Australia, Japan Spearhead Future of Hydrogen Trading

By Daniel Khmelev
Daniel Khmelev
Daniel Khmelev
Daniel Khmelev is an Australian reporter based in Perth covering energy, tech, and politics.
January 6, 2022Updated: January 6, 2022

Australia is solidifying its ambitions to become the world’s hydrogen powerhouse, establishing a new trade pact with Japan in a bid to ramp up Australia’s hydrogen production and export capabilities.

The government views hydrogen as a potential boon for the nation’s economy, with estimates outlining the industry could generate more than $50 billion (US$35.8 billion) in GDP and 16,000 direct jobs by 2050.

The new $150 million Australian Clean Hydrogen Trade Program (ACHTP) will fund Australian-based hydrogen supply chain projects, as long as those projects are also able to secure overseas investment.

Japan will become the first target of the first round of exports, part of the “Japan-Australia Partnership on Decarbonisation through Technology”—an existing joint treaty focusing on the development of low-emissions tech.

Japan has been a focal point in Australia’s recent bilateral engagement, with the two nations signing a historic defence pact amid growing concerns of Chinese provocation in the Indo-Pacific.

Prime Minister Scott Morrison said he believed the move was vital in progressing a long term plan to reduce carbon dioxide emissions.

Epoch Times Photo
Australian Prime Minister Scott Morrison talks to media in Canberra, Australia, on Jan. 5, 2021, in a still from a video. (Australian Broadcasting Corporation/Reuters via The Epoch Times)

“It is critical that we work closely with our international partners such as Japan to deliver on Australia’s low emissions objectives,” Morrison said.

“Clean hydrogen is central to both Australia’s and Japan’s plans to achieve net-zero emissions while growing our economies and jobs.”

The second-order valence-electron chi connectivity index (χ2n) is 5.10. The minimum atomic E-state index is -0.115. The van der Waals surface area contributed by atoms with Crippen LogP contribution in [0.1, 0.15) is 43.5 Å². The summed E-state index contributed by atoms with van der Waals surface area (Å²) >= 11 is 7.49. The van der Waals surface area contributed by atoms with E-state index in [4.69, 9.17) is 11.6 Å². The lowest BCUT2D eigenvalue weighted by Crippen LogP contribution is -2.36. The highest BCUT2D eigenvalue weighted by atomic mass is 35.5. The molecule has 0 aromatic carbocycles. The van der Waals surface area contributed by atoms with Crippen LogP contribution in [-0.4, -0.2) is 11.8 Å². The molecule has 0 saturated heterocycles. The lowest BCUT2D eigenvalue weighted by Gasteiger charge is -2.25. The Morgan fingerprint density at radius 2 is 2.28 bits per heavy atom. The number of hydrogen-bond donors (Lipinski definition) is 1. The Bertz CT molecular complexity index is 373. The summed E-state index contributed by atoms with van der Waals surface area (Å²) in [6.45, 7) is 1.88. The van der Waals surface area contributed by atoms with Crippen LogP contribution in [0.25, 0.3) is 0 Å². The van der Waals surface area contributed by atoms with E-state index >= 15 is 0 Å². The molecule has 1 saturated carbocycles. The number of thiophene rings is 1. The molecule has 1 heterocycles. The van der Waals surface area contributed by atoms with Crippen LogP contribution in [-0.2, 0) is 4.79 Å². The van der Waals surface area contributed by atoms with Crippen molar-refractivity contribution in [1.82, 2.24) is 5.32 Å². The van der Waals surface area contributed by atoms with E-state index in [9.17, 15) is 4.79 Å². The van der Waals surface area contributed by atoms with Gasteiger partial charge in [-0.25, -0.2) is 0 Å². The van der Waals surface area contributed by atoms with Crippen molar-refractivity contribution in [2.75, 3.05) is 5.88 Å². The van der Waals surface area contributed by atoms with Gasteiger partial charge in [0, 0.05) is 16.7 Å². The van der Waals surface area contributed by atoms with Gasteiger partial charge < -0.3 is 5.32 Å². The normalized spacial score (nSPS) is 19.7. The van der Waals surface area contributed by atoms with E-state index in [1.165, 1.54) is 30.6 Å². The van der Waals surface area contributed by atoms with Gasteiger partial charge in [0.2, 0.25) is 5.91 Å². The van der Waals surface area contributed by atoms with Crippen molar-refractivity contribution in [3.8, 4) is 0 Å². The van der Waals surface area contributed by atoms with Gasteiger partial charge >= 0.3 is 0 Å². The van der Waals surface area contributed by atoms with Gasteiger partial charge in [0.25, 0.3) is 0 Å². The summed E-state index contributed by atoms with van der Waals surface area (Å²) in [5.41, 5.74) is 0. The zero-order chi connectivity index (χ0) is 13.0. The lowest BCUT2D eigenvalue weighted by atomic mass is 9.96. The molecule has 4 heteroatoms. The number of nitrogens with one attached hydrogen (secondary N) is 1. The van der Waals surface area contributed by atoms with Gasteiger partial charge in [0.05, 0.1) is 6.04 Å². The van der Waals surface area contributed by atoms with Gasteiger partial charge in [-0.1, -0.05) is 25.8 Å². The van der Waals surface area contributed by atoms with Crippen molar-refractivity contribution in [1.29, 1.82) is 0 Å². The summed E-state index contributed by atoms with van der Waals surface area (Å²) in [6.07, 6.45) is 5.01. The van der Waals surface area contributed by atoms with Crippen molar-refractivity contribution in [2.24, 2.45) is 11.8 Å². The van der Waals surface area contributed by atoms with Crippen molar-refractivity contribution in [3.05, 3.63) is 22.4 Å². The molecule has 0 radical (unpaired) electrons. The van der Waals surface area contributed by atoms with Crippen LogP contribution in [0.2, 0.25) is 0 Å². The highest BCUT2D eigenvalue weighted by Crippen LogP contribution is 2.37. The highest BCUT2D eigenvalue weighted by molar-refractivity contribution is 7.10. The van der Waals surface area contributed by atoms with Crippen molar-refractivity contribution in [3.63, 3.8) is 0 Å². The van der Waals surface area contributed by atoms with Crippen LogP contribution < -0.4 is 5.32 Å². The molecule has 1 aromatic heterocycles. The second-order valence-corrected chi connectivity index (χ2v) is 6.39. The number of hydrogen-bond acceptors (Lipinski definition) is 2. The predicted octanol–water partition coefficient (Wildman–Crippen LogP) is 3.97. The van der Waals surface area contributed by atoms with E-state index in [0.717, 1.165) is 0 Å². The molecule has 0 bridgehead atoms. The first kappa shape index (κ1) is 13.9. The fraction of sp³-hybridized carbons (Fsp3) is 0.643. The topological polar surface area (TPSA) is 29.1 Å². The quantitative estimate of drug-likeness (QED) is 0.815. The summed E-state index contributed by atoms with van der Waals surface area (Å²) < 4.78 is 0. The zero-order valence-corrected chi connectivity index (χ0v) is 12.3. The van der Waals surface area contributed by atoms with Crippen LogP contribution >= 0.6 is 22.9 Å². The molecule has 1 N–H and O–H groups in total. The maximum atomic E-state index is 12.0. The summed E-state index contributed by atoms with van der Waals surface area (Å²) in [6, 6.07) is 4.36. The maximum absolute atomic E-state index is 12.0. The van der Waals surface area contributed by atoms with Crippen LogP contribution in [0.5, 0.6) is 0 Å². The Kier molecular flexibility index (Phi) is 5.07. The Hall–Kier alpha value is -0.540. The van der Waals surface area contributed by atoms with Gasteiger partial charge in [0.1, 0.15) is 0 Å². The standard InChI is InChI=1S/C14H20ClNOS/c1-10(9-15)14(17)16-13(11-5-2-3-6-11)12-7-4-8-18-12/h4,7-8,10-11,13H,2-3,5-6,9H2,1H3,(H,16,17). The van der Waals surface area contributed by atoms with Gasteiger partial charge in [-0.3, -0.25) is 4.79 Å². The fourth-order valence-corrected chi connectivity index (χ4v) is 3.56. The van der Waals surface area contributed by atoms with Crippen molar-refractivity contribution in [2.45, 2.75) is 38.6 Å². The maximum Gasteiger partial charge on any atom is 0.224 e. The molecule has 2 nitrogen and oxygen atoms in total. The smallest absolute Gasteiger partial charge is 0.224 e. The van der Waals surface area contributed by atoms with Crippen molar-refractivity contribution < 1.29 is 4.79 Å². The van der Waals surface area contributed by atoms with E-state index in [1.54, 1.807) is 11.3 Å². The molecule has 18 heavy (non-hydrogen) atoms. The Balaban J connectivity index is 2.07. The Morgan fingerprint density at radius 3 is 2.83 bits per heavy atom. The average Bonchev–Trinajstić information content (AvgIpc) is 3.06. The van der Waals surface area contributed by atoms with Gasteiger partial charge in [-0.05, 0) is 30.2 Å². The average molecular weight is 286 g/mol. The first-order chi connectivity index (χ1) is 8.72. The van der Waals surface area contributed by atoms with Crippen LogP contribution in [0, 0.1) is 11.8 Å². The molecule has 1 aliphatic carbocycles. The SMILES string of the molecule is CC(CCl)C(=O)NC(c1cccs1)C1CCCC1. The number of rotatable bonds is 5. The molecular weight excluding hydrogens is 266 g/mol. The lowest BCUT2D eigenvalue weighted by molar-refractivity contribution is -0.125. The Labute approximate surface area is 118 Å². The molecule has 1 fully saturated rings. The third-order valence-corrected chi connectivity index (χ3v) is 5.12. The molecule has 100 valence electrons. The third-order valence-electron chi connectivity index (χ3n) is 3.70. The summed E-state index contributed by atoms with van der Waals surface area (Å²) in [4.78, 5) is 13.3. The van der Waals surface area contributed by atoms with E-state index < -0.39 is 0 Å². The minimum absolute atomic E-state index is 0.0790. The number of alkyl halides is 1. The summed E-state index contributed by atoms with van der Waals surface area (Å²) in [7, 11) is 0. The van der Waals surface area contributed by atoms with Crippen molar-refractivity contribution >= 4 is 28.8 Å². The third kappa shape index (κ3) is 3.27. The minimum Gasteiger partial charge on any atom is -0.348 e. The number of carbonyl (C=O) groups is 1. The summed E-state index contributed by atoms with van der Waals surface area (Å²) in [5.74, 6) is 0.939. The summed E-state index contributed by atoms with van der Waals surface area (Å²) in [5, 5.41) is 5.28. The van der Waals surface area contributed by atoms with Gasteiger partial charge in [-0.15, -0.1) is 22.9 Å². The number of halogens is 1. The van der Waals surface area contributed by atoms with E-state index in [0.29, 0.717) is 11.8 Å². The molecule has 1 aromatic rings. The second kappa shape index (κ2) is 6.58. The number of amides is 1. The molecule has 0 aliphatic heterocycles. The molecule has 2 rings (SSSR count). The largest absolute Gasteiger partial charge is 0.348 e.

Australia’s 2021 Technology Investment Roadmap has targeted hydrogen, and five other priority areas, which it believes will be necessary to reach its net zero emissions target by 2050, including energy storage, low emissions steel and aluminium, carbon capture and storage, soil carbon, and ultra-low-cost solar.

Japan has been an eager consumer of Australian hydrogen, building the world’s first liquefied hydrogen carrier, the Suiso Frontier, to transport hydrogen in liquid form by cooling the gas to below minus 253 degrees Celsius (minus 423 degrees Fahrenheit).

Current hydrogen ambitions include Australian oil and gas giant Woodside’s recent plans to power Japanese cities using Australian hydrogen, along with projects in Queensland and Victoria exporting hydrogen to Japan.

The industry has also seen private investment spearheaded by mining magnate Andrew Forrest, who has paired up with the Queensland government to create a hydrogen mega-manufacturing centre on the state’s central coast.

Questions Around “Clean” Hydrogen

However, Forrest, along with some environmental groups, have raised concerns that Australia’s plan for “clean hydrogen” production involves the use of fossil fuels, thereby negating the positive effects of hydrogen as a carbon dioxide-free fuel.

Specifically, the government plans to create some of its “clean hydrogen” through brown coal “gasification,” a process that reacts coal with oxygen under high pressures and temperatures to hydrogen gas and carbon dioxide.

To avoid the production of carbon dioxide, the government plans on utilising carbon capture and storage (CCS), which involves capturing the emissions and piping them into large underground reservoirs.

But climate change communications organisations the Climate Council has previously challenged CCS, claiming that the emerging technology was “unproven and expensive.”

“Despite billions of dollars being spent here and overseas, no successful CCS projects exist,” the council stated.

The Climate Council instead supports “green hydrogen” made by way of electrolysis, a process that involves passing an electrical current (generated by renewable energy) through water.

Epoch Times Photo
Close-up photo of oxygen and hydrogen electrolysis (iStock)

However, while future plans for green hydrogen have been announced, currently operating hydrogen export projects all utilise coal gasification because hydrogen made through electrolysis has yet to reach cost competitiveness.

Specifically, the government has outlined it must reduce the cost of hydrogen made through electrolysis to under $2 per kilogram, a goal it plans to reach by 2030 after developing ultra-low-cost solar.